Rubio and Scott push to extend Daylight Saving Time until 2021

Rubio and Scott push to extend Daylight Saving Time until 2021

Daniel Molina
Daniel Molina
|
September 16, 2020

Florida Senators Marco Rubio (R) and Rick Scott (R) introduced legislation this week that would keep the United States on Daylight Saving Time through November 7th, 2021. The bill was introduced to provide one year of stability for families that dealing with changes regarding virtual learning, having to work from home and countless other disruptions in relation to the COVID-19 pandemic.

In introducing the bill, Senator Rubio explained that “our government has asked a lot of the American people over the past seven months, and keeping the nation on Daylight Savings Time. Is just one small. Step we can take to help ease the burden,” adding that “more daylight in the after school hours is critical to helping families and children endure this challenging school year.”

The Florida lawmaker noted that “studies have shown many benefits of a year-round Daylight Saving Time, and while I believe we should make it permanent all year around, I urge my colleagues to – at the very least – work with me to avoid changing the clocks this fall.”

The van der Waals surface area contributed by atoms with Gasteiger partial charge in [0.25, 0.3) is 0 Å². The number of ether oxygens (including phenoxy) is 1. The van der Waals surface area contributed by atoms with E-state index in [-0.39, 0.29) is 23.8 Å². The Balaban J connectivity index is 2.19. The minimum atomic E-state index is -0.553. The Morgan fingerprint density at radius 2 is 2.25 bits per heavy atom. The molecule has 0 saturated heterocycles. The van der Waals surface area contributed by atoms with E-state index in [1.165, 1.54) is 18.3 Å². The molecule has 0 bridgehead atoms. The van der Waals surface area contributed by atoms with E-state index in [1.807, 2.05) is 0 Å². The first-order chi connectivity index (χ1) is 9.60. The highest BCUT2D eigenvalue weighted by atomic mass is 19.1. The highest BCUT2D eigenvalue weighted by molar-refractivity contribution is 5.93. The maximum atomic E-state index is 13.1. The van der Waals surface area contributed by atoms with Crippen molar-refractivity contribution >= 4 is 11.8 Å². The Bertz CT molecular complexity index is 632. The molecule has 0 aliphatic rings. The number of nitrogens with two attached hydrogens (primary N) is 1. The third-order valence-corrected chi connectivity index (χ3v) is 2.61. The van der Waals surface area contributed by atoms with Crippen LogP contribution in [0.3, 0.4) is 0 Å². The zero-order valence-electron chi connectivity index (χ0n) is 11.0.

Echoing in his remarks, Senator Scott, the former Florida Governor, expressed that “after months of staying inside amid the coronavirus pandemic, families across the nation could use a little more sunshine and time to enjoy all that Florida has to offer.”

Scott also reminded that he “signed legislation as Governor to continue Daylight Saving Time year-round for Floridians,” and he asserted that he will continue to join Senator Rubio in leading “this effort in Congress.”

Should Daylight Saving Time be made permanent in the United States, statistics show that it would greatly assist in different aspects of Americans’ lives. For example, it would reduce car crashes and accidents involving pedestrians, it would reduce the risk of strokes, cardiac issues and seasonal depression along with reducing the number of robberies committed by 27%.

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Daniel Molina

Daniel Molina

Daniel Molina is an award-winning senior reporter based in Miami. He holds a bachelor’s degree in English Literature from Florida International University. His hobbies include reading, writing, and watching films.

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